Dick Cavett Show, The (1969-1974)
There have been quite a few programs called The Dick Cavett Show but with the exception of one ill-fated attempt at variety, they were all pretty much the same: Cavett sitting around, talking to interesting people. Cavett had previously worked as a writer for both Jack Paar and Johnny Carson, and he seemed to have absorbed the better qualities of each without the worst. He had Paar’s love of conversation but not the same penchant for feuds and self-pity, and he had Carson’s comic instincts without the occasional leering qualities. On the downside, he sometimes had an “I’m smarter than you” attitude that alienated some viewers and there was often the subtext of, “Look at all the famous people I hang out with.” Neither was fatal and on the whole, Mr. Cavett did a very fine show.
It’s unfortunately lumped in with the long list of talk shows that tried to compete with Johnny and failed, and some of the articles about Cavett make it sound like he was in and out of the time slot in thirteen weeks or less. He was actually on for almost five years which, given how highly competitive it was to be on then at 11:30, is quite an accomplishment. The show was also critically-acclaimed and won awards at a time when that could be said of very little on ABC.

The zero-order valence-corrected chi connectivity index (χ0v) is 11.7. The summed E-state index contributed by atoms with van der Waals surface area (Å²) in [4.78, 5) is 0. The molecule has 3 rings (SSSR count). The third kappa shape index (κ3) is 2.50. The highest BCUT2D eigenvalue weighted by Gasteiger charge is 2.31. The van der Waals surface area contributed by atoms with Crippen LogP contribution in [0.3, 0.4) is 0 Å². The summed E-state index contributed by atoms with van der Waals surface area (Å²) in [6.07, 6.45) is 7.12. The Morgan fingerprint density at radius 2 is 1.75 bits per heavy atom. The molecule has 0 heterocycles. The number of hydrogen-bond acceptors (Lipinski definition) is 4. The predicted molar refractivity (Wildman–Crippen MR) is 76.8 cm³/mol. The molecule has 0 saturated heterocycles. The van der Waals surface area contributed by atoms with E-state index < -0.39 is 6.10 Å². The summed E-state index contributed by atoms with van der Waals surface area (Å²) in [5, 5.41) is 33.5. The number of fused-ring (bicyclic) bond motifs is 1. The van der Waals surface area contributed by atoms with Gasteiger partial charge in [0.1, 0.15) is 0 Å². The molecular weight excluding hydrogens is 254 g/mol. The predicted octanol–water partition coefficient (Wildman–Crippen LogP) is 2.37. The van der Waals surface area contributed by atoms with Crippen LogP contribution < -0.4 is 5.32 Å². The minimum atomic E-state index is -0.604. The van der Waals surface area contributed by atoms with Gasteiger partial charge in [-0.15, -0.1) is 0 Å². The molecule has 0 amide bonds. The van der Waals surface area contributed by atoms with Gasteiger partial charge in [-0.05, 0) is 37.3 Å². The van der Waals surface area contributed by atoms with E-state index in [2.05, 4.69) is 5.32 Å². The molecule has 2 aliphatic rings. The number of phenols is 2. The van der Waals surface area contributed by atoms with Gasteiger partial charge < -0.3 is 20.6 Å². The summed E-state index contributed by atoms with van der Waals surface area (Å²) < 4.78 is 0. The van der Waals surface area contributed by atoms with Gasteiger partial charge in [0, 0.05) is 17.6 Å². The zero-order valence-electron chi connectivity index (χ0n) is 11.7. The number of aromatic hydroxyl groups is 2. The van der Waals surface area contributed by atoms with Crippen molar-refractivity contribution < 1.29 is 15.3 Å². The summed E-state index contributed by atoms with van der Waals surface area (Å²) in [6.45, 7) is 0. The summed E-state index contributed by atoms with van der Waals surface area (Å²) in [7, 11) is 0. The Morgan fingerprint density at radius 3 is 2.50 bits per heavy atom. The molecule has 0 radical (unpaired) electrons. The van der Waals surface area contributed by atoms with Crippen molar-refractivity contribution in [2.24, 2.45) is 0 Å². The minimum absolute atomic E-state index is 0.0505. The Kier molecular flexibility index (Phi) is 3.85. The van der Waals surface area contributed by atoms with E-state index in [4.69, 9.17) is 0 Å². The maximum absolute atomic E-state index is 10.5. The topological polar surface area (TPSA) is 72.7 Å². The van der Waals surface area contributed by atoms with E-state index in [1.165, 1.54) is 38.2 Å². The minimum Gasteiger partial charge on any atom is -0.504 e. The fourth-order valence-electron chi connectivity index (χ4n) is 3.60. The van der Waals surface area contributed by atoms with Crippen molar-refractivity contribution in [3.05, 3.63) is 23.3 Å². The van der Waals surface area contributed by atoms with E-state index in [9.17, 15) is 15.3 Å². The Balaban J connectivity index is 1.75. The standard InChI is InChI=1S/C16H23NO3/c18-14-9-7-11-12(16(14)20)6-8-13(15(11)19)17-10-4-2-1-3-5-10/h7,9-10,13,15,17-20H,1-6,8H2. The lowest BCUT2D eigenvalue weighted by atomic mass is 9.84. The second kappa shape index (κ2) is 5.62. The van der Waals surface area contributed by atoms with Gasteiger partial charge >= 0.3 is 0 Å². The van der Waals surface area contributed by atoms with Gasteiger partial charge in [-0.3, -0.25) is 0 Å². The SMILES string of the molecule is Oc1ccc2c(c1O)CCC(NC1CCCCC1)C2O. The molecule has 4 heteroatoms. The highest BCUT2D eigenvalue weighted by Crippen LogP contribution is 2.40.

In 1973, ABC was enjoying some ratings success in prime-time and the execs there became infatuated with the idea that they could also win in late night. They began monkeying with the 11:30 slot, moving Cavett into a rotating format that performed worse than what it replaced. The other main component of this round-robin was Jack Paar Tonite, which failed and took Cavett’s show with it, which was our loss. Cavett went on to other, similar shows in other venues.
The above ticket says the show was done from something called TV-15. It was one of those theaters in New York that changed names and functions from year to year. It started life as the John Golden Theater in 1926 and was the Elysee the last time it housed plays. Dozens of different TV shows (including one of Merv Griffin’s) were done there in the fifties and sixties. Not long after Cavett vacated, it was turned into a church (which it had been occasionally before) and it was finally demolished in 1985.